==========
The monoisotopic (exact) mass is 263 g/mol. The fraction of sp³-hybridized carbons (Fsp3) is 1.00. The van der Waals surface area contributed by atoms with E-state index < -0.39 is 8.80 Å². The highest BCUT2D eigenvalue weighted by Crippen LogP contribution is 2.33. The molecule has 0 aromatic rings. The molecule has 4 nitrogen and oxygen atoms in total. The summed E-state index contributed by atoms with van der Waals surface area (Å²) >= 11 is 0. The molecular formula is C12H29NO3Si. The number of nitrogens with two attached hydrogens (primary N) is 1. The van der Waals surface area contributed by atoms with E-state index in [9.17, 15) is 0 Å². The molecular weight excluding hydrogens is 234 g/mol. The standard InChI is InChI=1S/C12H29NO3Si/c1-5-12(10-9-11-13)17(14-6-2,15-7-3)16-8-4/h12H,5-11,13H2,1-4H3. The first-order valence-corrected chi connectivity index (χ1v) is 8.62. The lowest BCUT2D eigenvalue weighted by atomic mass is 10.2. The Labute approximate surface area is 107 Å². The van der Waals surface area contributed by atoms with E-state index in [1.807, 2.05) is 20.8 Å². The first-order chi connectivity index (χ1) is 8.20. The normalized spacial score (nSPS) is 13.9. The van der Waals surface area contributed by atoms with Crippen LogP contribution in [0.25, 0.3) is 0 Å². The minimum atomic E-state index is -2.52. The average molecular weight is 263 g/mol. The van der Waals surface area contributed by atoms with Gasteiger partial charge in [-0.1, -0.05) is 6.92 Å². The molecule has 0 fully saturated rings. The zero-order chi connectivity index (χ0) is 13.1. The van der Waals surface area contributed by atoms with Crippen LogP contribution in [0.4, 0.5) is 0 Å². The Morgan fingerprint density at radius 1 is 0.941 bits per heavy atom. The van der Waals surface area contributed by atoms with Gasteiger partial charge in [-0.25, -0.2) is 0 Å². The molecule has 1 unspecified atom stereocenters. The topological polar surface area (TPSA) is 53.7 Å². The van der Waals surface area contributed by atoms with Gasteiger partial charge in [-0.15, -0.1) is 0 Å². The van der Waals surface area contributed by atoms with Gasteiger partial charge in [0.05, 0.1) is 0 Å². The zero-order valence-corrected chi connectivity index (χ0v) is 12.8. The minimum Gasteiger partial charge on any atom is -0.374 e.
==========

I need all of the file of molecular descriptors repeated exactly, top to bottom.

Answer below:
The monoisotopic (exact) mass is 263 g/mol. The fraction of sp³-hybridized carbons (Fsp3) is 1.00. The van der Waals surface area contributed by atoms with E-state index < -0.39 is 8.80 Å². The highest BCUT2D eigenvalue weighted by Crippen LogP contribution is 2.33. The molecule has 0 aromatic rings. The molecule has 4 nitrogen and oxygen atoms in total. The summed E-state index contributed by atoms with van der Waals surface area (Å²) >= 11 is 0. The molecular formula is C12H29NO3Si. The number of nitrogens with two attached hydrogens (primary N) is 1. The van der Waals surface area contributed by atoms with E-state index in [9.17, 15) is 0 Å². The molecular weight excluding hydrogens is 234 g/mol. The standard InChI is InChI=1S/C12H29NO3Si/c1-5-12(10-9-11-13)17(14-6-2,15-7-3)16-8-4/h12H,5-11,13H2,1-4H3. The first-order valence-corrected chi connectivity index (χ1v) is 8.62. The lowest BCUT2D eigenvalue weighted by atomic mass is 10.2. The Labute approximate surface area is 107 Å². The van der Waals surface area contributed by atoms with E-state index in [1.807, 2.05) is 20.8 Å². The first-order chi connectivity index (χ1) is 8.20. The normalized spacial score (nSPS) is 13.9. The van der Waals surface area contributed by atoms with Crippen LogP contribution in [0.25, 0.3) is 0 Å². The minimum atomic E-state index is -2.52. The average molecular weight is 263 g/mol. The van der Waals surface area contributed by atoms with Gasteiger partial charge in [-0.1, -0.05) is 6.92 Å². The molecule has 0 fully saturated rings. The zero-order chi connectivity index (χ0) is 13.1. The van der Waals surface area contributed by atoms with Crippen LogP contribution in [0.4, 0.5) is 0 Å². The Morgan fingerprint density at radius 1 is 0.941 bits per heavy atom. The van der Waals surface area contributed by atoms with Gasteiger partial charge in [-0.25, -0.2) is 0 Å². The molecule has 1 unspecified atom stereocenters. The topological polar surface area (TPSA) is 53.7 Å². The van der Waals surface area contributed by atoms with Gasteiger partial charge in [-0.15, -0.1) is 0 Å². The van der Waals surface area contributed by atoms with Gasteiger partial charge in [0.05, 0.1) is 0 Å². The zero-order valence-corrected chi connectivity index (χ0v) is 12.8. The minimum Gasteiger partial charge on any atom is -0.374 e.